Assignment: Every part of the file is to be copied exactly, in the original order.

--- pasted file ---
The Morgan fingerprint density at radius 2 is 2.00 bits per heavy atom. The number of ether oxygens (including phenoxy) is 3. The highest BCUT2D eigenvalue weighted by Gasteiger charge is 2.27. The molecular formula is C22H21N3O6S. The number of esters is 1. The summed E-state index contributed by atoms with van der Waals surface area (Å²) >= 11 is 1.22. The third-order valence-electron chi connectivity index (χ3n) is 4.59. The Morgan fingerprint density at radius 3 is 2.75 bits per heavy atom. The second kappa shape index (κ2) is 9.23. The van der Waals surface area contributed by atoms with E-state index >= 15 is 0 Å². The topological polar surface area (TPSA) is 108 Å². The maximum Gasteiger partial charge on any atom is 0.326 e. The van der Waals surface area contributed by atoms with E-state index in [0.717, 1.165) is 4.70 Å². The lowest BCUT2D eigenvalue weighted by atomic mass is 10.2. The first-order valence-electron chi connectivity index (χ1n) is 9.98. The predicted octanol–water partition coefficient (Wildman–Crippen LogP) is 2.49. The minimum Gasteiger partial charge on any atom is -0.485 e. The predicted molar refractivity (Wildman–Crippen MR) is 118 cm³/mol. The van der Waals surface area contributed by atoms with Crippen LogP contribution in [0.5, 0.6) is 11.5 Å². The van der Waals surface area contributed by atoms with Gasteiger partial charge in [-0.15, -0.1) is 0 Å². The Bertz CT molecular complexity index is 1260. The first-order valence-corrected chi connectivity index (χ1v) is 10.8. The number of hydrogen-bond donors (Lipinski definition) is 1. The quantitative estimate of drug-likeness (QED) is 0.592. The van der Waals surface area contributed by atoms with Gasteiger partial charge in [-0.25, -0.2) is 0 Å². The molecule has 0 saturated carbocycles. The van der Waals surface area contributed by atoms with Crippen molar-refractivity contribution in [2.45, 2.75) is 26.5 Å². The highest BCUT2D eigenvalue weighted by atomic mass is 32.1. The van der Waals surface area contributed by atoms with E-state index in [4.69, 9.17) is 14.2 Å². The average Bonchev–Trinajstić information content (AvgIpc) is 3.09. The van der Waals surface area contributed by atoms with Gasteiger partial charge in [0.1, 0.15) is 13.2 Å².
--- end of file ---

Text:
The Morgan fingerprint density at radius 2 is 2.00 bits per heavy atom. The number of ether oxygens (including phenoxy) is 3. The highest BCUT2D eigenvalue weighted by Gasteiger charge is 2.27. The molecular formula is C22H21N3O6S. The number of esters is 1. The summed E-state index contributed by atoms with van der Waals surface area (Å²) >= 11 is 1.22. The third-order valence-electron chi connectivity index (χ3n) is 4.59. The Morgan fingerprint density at radius 3 is 2.75 bits per heavy atom. The second kappa shape index (κ2) is 9.23. The van der Waals surface area contributed by atoms with E-state index >= 15 is 0 Å². The topological polar surface area (TPSA) is 108 Å². The maximum Gasteiger partial charge on any atom is 0.326 e. The van der Waals surface area contributed by atoms with E-state index in [0.717, 1.165) is 4.70 Å². The lowest BCUT2D eigenvalue weighted by atomic mass is 10.2. The first-order valence-electron chi connectivity index (χ1n) is 9.98. The predicted octanol–water partition coefficient (Wildman–Crippen LogP) is 2.49. The minimum Gasteiger partial charge on any atom is -0.485 e. The predicted molar refractivity (Wildman–Crippen MR) is 118 cm³/mol. The van der Waals surface area contributed by atoms with Crippen LogP contribution in [0.5, 0.6) is 11.5 Å². The van der Waals surface area contributed by atoms with Gasteiger partial charge in [-0.15, -0.1) is 0 Å². The Bertz CT molecular complexity index is 1260. The first-order valence-corrected chi connectivity index (χ1v) is 10.8. The number of hydrogen-bond donors (Lipinski definition) is 1. The quantitative estimate of drug-likeness (QED) is 0.592. The van der Waals surface area contributed by atoms with Gasteiger partial charge in [-0.25, -0.2) is 0 Å². The molecule has 0 saturated carbocycles. The van der Waals surface area contributed by atoms with Crippen molar-refractivity contribution in [2.45, 2.75) is 26.5 Å². The highest BCUT2D eigenvalue weighted by atomic mass is 32.1. The van der Waals surface area contributed by atoms with E-state index in [4.69, 9.17) is 14.2 Å². The average Bonchev–Trinajstić information content (AvgIpc) is 3.09. The van der Waals surface area contributed by atoms with Gasteiger partial charge in [0.1, 0.15) is 13.2 Å².